Monday, July 7, 2014

In a World and The American Astronaut

It wasn't my intention when I went in to the video store, but I ended up with two Citizen Kanes. A "Citizen Kane" is when the same person writes, directs, and stars in a movie, as in "Shakes the Clown is the Citizen Kane of alcoholic clown movies."

In a World

In a World was exactly the movie I expected it to be but was somehow still surprising. I mainly knew about Lake Bell from Childrens Hospital and Wainy Days, and I thought she was a really good comic actor, so I was excited to see that she had written and directed a movie. I'm always happy to see women making comedies, and it's always cool to see an actor you like turn out to be a triple threat.

Even without the Lake Bell bona fides, In a World would have caught my eye because it's about the world of voice-over artists. Having spent years as a hack voice-over actor in various Foleyvision shows, I have a special affinity for the field. I've been hearing a lot lately about how you should zero in on a subculture to write about, and I'm glad Bell is the one to have made a go of this one.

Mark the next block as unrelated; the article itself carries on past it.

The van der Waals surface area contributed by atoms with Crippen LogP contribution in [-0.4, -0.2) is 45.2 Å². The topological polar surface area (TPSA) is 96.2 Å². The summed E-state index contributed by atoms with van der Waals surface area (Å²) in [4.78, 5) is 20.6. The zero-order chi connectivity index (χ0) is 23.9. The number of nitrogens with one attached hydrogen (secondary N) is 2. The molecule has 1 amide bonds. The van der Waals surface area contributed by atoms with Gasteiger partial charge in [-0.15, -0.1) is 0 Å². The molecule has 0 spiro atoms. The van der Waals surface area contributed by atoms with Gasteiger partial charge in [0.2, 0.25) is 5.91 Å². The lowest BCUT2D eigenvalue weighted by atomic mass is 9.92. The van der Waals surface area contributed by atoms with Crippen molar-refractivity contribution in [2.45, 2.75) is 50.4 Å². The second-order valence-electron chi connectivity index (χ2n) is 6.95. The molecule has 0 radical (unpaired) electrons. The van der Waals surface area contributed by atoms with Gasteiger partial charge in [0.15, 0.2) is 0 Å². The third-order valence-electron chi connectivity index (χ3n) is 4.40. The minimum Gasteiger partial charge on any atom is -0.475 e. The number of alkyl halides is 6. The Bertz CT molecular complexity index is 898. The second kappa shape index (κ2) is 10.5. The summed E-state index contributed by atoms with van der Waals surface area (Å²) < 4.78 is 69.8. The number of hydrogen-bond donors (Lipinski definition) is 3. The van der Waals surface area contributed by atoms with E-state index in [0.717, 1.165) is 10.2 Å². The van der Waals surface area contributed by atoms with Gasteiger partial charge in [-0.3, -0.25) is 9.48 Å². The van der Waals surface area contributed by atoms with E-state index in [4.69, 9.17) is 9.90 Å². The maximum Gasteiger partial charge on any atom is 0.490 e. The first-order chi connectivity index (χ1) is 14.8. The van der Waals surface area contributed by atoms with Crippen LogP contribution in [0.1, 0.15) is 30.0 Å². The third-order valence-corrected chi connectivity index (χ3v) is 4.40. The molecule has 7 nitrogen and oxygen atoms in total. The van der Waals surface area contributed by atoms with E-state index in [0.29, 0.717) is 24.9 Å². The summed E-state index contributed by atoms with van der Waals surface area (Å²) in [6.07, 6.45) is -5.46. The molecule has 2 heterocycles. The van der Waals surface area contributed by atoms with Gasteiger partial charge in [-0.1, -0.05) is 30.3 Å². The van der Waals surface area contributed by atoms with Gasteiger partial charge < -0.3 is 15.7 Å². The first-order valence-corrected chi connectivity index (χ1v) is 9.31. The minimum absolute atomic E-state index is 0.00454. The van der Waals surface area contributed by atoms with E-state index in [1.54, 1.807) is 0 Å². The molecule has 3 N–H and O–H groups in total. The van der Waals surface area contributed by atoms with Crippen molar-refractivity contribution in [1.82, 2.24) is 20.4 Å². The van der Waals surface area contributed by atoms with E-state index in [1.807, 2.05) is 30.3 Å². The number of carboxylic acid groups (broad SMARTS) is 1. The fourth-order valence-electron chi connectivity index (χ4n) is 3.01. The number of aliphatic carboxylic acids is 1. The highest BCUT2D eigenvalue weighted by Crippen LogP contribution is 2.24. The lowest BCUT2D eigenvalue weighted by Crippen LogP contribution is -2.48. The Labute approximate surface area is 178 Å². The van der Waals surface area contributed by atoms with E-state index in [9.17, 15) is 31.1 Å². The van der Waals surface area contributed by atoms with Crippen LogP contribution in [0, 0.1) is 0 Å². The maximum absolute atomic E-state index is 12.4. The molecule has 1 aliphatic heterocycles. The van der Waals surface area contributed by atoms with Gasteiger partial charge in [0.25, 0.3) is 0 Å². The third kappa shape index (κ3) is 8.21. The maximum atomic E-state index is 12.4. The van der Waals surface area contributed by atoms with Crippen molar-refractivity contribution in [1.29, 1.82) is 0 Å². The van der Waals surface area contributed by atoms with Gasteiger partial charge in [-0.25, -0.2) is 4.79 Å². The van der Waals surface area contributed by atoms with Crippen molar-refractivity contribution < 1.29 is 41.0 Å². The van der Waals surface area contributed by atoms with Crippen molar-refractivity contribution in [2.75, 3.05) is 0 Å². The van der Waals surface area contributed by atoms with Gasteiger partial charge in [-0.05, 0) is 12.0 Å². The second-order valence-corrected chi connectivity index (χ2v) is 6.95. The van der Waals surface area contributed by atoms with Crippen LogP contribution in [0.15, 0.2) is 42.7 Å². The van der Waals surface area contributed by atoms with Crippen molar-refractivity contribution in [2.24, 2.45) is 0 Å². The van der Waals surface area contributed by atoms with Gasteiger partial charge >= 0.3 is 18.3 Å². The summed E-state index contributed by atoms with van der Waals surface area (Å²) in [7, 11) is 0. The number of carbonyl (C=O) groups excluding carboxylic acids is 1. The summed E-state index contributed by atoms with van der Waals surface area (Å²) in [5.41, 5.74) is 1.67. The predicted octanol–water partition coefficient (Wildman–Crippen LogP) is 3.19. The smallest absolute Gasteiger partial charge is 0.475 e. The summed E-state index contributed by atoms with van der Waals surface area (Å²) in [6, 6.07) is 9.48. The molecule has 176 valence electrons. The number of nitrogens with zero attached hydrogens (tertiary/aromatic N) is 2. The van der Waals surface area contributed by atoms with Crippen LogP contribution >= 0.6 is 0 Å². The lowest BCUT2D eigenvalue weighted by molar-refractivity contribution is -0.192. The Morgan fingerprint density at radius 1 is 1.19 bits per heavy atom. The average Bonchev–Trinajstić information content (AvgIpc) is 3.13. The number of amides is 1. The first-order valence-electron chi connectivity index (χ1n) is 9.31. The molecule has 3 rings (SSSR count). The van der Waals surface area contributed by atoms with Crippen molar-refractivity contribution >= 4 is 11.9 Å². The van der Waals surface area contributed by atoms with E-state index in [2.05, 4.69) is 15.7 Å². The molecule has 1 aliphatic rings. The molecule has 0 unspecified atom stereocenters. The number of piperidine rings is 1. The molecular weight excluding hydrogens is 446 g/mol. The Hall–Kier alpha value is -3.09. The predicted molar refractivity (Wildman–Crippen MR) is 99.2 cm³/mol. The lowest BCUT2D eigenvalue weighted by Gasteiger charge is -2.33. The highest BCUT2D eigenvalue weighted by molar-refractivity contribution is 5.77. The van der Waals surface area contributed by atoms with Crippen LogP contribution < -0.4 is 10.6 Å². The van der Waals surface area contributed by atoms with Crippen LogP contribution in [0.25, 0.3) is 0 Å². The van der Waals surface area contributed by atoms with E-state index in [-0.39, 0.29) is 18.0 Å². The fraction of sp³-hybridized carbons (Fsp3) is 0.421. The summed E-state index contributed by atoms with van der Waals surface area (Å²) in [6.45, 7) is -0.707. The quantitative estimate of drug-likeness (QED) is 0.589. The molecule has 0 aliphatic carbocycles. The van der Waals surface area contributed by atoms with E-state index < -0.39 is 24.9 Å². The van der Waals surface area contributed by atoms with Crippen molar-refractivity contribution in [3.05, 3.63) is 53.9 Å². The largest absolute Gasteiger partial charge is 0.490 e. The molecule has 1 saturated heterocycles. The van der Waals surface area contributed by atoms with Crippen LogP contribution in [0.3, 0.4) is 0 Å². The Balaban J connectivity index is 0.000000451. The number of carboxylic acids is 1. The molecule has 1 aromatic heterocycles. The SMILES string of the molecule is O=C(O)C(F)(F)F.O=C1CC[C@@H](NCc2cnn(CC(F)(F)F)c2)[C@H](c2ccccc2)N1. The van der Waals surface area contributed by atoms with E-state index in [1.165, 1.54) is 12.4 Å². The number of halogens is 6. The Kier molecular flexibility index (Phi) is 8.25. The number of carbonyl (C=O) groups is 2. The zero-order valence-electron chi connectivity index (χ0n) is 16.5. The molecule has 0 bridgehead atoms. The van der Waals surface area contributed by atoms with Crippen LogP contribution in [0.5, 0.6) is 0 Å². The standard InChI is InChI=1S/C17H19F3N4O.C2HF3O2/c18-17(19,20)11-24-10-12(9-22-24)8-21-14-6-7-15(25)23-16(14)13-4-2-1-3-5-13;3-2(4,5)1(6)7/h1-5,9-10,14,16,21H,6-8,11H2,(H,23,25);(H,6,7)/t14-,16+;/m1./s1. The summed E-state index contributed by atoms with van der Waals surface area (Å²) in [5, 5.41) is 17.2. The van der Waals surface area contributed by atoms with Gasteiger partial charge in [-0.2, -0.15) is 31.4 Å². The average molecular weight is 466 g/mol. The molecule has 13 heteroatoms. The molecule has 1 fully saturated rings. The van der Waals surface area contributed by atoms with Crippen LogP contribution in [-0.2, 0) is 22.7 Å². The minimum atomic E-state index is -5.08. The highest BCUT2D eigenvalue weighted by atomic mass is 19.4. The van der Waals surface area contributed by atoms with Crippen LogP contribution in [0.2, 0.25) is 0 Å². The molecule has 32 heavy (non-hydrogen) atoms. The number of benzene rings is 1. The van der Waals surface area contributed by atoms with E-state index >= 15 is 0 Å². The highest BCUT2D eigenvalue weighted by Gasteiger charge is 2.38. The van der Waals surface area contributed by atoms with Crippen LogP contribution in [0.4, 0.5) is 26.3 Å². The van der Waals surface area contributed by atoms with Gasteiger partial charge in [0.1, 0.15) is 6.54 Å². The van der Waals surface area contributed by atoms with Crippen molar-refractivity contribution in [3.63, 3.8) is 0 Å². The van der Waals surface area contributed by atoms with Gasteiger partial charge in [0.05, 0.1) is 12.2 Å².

The movie is great. Light-hearted comedy with a solid cast of comedy pros (Ken Marino, Demetri Martin, Tig Notaro) and a tight script that hits all its marks. What surprised me though was how Bell produced some real strangeness as well as real emotional depth. Rob Corddry gets to bust out of his smarmy dickhead persona to play a really interesting put-upon husband. It's his arc with his wife (Michaela Watkins) that provides some real adult humanity to a pretty typical lovable loser story. But what's great about how Bell navigates these scenes is how she allows incompatibility and inarticulacy and disconnectedness to just hang there without underscoring them for big, obvious laughs. There's a great almost-monologue that Corddry goes into about wishing there was some sort of bubble with no future and no past or something--it doesn't really make any sense--but the emotion behind it is sincere and evident. Bell mirrors the audience's confusion, but it's clear she really wants to get it and to be there for him.